4.5 Potential Energy of system of a point charges
Let’s consider the electric potential energy of system of charges. Electric potential energy.
Let’s assume that we have two point charge system, with charge of q1 and q2 sitting over here. And they are separated from one another by a distance of r. How do we determine the electric potential energy of this system?
In order to do this, we follow a procedure such that in the first step, we calculate the potential of one of these charges, let’s say q1 at the location of the other charge, and that is q2. So at this point we calculate the potential of this point charge q1. And that’s going to be equal to v1, which is equal to q1 over 4 Pi Epsilon 0 r.
And then as a second step, we bring charge q2 from infinity to this point of interest. Therefore we bring the charge q2 to this location from infinity and we look at how much work is done during this process. And that work will be equal to the potential energy of the system.
So u is going to be equal to work done in bringing charge q2 from infinity to this point. And that work then is going to be equal potential generated by q1 times the charge q2. Therefore it’s going to be equal to v1 times q2.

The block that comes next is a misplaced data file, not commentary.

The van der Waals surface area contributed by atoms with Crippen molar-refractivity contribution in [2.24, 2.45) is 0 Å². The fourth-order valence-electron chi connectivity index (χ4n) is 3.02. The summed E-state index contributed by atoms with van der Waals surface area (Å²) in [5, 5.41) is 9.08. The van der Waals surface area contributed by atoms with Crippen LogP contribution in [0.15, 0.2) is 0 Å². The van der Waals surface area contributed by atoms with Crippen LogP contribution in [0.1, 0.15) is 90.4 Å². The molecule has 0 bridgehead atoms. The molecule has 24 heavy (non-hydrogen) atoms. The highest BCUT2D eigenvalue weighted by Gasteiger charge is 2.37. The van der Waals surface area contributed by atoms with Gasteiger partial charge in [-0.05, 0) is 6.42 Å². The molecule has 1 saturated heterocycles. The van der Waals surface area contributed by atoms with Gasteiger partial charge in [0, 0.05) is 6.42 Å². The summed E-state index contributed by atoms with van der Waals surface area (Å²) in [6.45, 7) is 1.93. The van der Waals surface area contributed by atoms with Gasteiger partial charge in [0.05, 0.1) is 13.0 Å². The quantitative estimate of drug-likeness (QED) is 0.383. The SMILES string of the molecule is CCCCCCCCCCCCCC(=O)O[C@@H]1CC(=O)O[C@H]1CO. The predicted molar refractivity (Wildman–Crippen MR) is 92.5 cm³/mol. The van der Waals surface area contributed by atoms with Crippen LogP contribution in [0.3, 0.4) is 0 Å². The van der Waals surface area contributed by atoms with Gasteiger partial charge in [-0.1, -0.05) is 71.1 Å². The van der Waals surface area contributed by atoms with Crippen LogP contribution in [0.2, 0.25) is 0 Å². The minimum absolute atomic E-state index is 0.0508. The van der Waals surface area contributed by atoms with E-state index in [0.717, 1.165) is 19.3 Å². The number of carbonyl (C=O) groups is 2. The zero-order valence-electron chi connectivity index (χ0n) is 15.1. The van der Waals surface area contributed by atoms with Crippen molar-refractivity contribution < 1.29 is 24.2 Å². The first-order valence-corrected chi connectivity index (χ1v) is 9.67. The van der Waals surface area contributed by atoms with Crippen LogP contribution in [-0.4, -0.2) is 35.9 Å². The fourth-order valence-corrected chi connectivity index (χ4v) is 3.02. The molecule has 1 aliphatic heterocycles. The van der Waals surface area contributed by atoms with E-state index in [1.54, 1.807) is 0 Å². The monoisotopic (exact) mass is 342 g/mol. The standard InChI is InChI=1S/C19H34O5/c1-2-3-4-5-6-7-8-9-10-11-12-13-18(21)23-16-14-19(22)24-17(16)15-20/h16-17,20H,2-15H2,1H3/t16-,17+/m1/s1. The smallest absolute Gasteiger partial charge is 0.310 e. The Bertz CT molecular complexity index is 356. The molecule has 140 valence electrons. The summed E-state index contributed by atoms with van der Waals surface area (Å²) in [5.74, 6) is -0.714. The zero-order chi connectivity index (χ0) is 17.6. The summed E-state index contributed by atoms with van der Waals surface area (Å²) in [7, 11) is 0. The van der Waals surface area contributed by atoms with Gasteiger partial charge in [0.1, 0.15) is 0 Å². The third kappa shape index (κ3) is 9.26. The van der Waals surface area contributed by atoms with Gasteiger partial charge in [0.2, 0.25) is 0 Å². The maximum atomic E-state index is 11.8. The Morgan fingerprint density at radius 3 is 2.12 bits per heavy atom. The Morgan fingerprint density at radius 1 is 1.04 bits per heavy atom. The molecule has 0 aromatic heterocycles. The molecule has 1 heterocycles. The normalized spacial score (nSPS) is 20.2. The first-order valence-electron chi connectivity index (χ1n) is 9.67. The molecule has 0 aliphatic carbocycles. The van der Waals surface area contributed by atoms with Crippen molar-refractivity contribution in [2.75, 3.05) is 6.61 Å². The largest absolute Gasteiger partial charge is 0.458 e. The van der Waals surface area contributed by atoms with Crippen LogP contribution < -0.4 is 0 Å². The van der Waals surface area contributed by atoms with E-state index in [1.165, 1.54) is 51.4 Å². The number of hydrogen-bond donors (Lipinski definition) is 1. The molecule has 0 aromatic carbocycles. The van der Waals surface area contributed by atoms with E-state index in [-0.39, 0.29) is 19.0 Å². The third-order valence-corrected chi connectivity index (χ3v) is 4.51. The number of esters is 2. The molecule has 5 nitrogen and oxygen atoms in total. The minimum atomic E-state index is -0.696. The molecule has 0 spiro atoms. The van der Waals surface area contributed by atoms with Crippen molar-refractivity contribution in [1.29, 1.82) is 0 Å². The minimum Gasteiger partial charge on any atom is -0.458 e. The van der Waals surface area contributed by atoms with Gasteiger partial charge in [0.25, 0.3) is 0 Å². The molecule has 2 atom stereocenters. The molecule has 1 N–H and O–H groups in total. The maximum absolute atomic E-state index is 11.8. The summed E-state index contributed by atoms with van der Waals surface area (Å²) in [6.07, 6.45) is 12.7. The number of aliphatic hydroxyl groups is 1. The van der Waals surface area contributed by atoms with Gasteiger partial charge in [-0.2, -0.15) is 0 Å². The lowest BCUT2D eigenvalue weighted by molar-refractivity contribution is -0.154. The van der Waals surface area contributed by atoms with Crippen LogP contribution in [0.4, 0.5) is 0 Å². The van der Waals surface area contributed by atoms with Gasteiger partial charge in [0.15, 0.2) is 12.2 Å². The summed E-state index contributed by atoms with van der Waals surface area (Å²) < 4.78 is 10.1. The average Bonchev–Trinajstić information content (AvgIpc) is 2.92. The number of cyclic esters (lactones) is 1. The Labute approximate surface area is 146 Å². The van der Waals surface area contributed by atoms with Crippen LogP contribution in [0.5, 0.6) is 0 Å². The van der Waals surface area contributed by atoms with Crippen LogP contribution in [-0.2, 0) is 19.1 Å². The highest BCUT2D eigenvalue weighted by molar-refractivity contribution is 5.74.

In [inaudible 02:33] form, since v1 is q1 over 4 Pi Epsilon 0 r, we multiply this by q2. And this expression will give us the potential energy of this two point charge system. U is going to be equal to q1 q2 over 4 Pi Epsilon 0 r.
We can generalize this result to systems which involve more than two point charges. Let’s assume that we have three point charges. That they’re located at the corners of an equilateral triangle. So here we have plus charge q1 and here we have plus charge q2. And then here we have minus negative charge q3. And we’d like to express the electrical potential energy of this system.
Let’s assume that these distances are equal to one another, and it is equal to d. Therefore u is going to be equal to 1 over 4 Pi Epsilon 0 is going to be common for each term. So the potential energy of q1 q2 system is q1 q2 divided by the distance between them, which is d. And then plus potential energy q1 q3 pair will be q1 times minus q3, divided by d, the separation distance between them.
And finally, q2 q3 pair, we’re going to have q2 times minus q3 divided by d. So we look at every possible pair and express their potential energy. And the total potential energy of the system will be sum of the potential energies of every possible pair in our system.